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As an ecologically concerned engineer or anthropologist, critically assess the current Japanese nuclear disaster using academically valid sources.egThe effect of radiation on the economy(costofresources),ecology(eg.fish populations) and society(eg. fear) - Essay Example

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The Fukushima Daiichi Nuclear Power Plant suffered a critical breakdown of operations following an earthquake and tsunami that occurred off the coast of Japan on March 11th, 2011. This earthquake is one of the strongest recorded in the last century, measuring 9.0-9.1 on the…
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Extract of sample "As an ecologically concerned engineer or anthropologist, critically assess the current Japanese nuclear disaster using academically valid sources.egThe effect of radiation on the economy(costofresources),ecology(eg.fish populations) and society(eg. fear)"

Download file to see previous pages The information about the Fukushima disaster was initially limited and possibly misrepresented by TEPCO and Japanese government administrators in order to downplay publicly the degree of seriousness of the situation, and this has led to difficulties in academic or public verification of the ecological and social threats that the meltdown portends for Japan. It is not overestimating the situation to state that in the worst instance a significant portion of Japan could have become uninhabitable due to the disaster, and currently there is an evacuation zone in effect around the facility. This essay will examine the ongoing nature of the Fukushima Disaster, highlighting the fact that the facility may still not have been properly brought under control and the degree of uncertainty that exists because of this in determining the over-all consequences of the event.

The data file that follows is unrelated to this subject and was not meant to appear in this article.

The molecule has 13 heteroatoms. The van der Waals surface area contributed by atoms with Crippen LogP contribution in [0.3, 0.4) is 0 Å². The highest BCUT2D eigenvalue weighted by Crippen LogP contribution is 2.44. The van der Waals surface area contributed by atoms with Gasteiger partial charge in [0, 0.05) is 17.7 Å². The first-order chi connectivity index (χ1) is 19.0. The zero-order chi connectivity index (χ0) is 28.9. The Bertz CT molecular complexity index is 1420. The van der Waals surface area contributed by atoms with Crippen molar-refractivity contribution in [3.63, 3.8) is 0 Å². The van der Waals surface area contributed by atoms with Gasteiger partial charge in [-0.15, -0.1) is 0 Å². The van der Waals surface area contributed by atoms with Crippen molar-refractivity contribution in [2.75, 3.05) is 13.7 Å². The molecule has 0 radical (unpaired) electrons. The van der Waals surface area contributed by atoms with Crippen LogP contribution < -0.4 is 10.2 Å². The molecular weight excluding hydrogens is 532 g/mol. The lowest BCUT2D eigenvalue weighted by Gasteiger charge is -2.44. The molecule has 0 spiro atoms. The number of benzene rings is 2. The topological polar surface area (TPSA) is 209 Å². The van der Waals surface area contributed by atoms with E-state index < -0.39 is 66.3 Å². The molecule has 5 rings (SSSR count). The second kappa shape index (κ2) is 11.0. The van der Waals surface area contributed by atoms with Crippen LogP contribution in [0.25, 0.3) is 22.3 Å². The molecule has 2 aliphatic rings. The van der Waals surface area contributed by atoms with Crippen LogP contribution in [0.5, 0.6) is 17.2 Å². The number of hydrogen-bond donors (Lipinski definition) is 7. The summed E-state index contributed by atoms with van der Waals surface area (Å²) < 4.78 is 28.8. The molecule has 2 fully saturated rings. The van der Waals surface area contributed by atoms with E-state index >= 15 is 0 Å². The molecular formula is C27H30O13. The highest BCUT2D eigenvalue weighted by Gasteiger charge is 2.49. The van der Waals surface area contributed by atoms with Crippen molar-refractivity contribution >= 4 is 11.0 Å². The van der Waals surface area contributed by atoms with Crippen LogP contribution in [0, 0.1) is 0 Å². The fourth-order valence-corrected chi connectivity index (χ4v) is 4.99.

There is now little doubt that a full nuclear meltdown occurred at the Fukushima nuclear plant in Japan this year. According to Julian Ryall in an article published in the Telegraph as "Nuclear meltdown at Fukushima plant" (12 May 2011),
“Engineers from the Tokyo Electric Power company (Tepco) entered the No.1 reactor at the end of last week for the first time and saw the top five feet or so of the cores 13ft-long fuel rods had been exposed to the air and melted down. Previously, Tepco believed that the core of the reactor was submerged in enough water to keep it stable and that only 55 per cent of the core had been damaged. Now the company is worried that the molten pool of radioactive fuel may have burned a hole through the bottom of the containment vessel, causing water to leak. ’We will have to revise our plans,’ said Junichi Matsumoto, a spokesman for Tepco. ‘We cannot deny the possibility that a hole in the pressure vessel caused water to leak’. Tepco ...Download file to see next pagesRead More
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